ALSO BY JAMIE MCGUIRE
First published in Great Britain in 2013 by Simon & Schuster UK Ltd A CBS COMPANY Copyright © 2013 by Jamie McGuire This book is copyright under the Berne Convention. No reproduction without permission. All rights reserved. The right of Jamie McGuire to be identified as the author of this work has been asserted by her in accordance with sections 77 and 78 of the Copyright, Designs and Patents Act, 1988. Simon & Schuster UK Ltd 1st Floor 222 Gray’s Inn Road London WC1X 8HB www.simonandschuster.co.uk Simon & Schuster Australia, Sydney Simon & Schuster India, New Delhi A CIP catalogue copy for this book is available from the British Library. ISBN: 978-1-47111-514-1 eBook ISBN: 978-1-47111-515-8 This book is a work of fiction. Names, characters, places and incidents are either a product of the author’s imagination or are used fictitiously. Any resemblance to actual people, living or dead, events or locales, is entirely coincidental. Printed and bound by CPI Group (UK) Ltd, Croydon, CR0 4YY
To Jeff, my very own BEAUTIFUL disaster
PROLOGUE CHAPTER ONE CHAPTER TWO CHAPTER THREE CHAPTER FOUR CHAPTER FIVE CHAPTER SIX CHAPTER SEVEN CHAPTER EIGHT CHAPTER NINE CHAPTER TEN CHAPTER ELEVEN CHAPTER TWELVE CHAPTER THIRTEEN CHAPTER FOURTEEN CHAPTER FIFTEEN CHAPTER SIXTEEN CHAPTER SEVENTEEN CHAPTER EIGHTEEN CHAPTER NINETEEN CHAPTER TWENTY CHAPTER TWENTY-ONE CHAPTER TWENTY-TWO CHAPTER TWENTY-THREE CHAPTER TWENTY-FOUR CHAPTER TWENTY-FIVE CHAPTER TWENTY-SIX CHAPTER TWENTY-SEVEN
CHAPTER TWENTY-EIGHT EPILOGUE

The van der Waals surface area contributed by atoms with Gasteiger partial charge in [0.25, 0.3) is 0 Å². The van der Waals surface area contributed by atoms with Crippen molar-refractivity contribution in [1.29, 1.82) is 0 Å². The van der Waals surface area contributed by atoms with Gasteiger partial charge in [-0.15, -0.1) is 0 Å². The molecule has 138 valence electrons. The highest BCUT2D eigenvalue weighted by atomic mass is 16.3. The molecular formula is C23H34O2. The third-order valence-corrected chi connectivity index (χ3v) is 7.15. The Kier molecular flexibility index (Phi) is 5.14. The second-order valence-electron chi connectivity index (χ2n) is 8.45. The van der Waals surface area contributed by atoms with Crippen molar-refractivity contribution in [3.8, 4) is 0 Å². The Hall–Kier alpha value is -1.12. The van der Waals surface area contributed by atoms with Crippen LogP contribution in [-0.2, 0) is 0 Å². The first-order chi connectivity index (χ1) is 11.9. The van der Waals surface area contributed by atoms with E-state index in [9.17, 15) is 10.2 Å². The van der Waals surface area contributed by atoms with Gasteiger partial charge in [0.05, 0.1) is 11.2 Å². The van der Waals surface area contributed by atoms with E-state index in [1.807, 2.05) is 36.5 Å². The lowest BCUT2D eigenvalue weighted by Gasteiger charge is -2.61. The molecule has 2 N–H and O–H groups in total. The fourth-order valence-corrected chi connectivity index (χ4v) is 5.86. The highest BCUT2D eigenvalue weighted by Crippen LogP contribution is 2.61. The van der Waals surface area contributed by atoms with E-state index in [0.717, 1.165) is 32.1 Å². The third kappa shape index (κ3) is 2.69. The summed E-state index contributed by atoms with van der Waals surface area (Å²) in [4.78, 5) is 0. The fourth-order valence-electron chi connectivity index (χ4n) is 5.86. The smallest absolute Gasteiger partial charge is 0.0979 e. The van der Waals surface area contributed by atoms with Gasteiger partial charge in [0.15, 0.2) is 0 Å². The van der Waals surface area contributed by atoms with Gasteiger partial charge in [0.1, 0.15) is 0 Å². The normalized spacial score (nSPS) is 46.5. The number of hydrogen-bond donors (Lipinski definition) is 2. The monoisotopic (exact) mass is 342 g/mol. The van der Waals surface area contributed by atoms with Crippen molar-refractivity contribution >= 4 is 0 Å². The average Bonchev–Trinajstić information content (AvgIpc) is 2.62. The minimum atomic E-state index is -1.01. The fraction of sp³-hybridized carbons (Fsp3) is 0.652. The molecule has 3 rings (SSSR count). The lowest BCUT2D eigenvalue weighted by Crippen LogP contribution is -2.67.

EVEN WITH THE SWEAT ON HER FOREHEAD AND THE skip in her breath, she didn’t look sick. Her skin didn’t have the peachy glow I was used to, and her eyes weren’t as bright, but she was still beautiful. The most beautiful woman I would ever see. Her hand flopped off the bed, and her finger twitched. My eyes trailed from her brittle, yellowing nails, up her thin arm, to her bony shoulder, finally settling on her eyes. She was looking down at me, her lids two slits, just enough to let me know she knew I was there. That’s what I loved about her. When she looked at me, she really saw me. She didn’t look past me to the other dozens of things she needed to do with her day, or tune out my stupid stories. She listened, and it made her really happy. Everyone else seemed to nod without listening, but not her. Never her. “Travis,” she said, her voice raspy. She cleared her throat, and the corners of her mouth turned up. “Come here, baby. It’s okay. C’mere.” Dad put a few fingers on the base of my neck and pushed me forward while listening to the nurse. Dad called her Becky. She came to the house for the first time a few days ago. Her words were soft, and her eyes were kinda nice, but I didn’t like Becky. I couldn’t explain it, but her being there was scary. I knew she might have been there to help, but it wasn’t a good thing, even though Dad was okay with her. Dad’s nudge shoved me forward several steps, close enough to where Mommy could touch me. She stretched her long, elegant fingers, and brushed my arm. “It’s okay, Travis,” she whispered. “Mommy wants to tell you something.” I stuck my finger in my mouth, and pushed it around on my gums, fidgeting. Nodding made her small smile bigger, so I made sure to make big movements with my head as I stepped toward her face. She used what was left of her strength to scoot closer to me, and then she took a breath. “What I’m going to ask you will be very hard, son. I know you can do it, because you’re a big boy now.” I nodded again, mirroring her smile, even if I didn’t mean it. Smiling when she looked so tired and uncomfortable didn’t feel right, but being brave made her happy. So I was brave. “Travis, I need you to listen to what I’m going to say, and even more important, I need you to remember. This will be very hard. I’ve been trying to remember things from when I was three, and I . . .” She trailed off, the pain too big...
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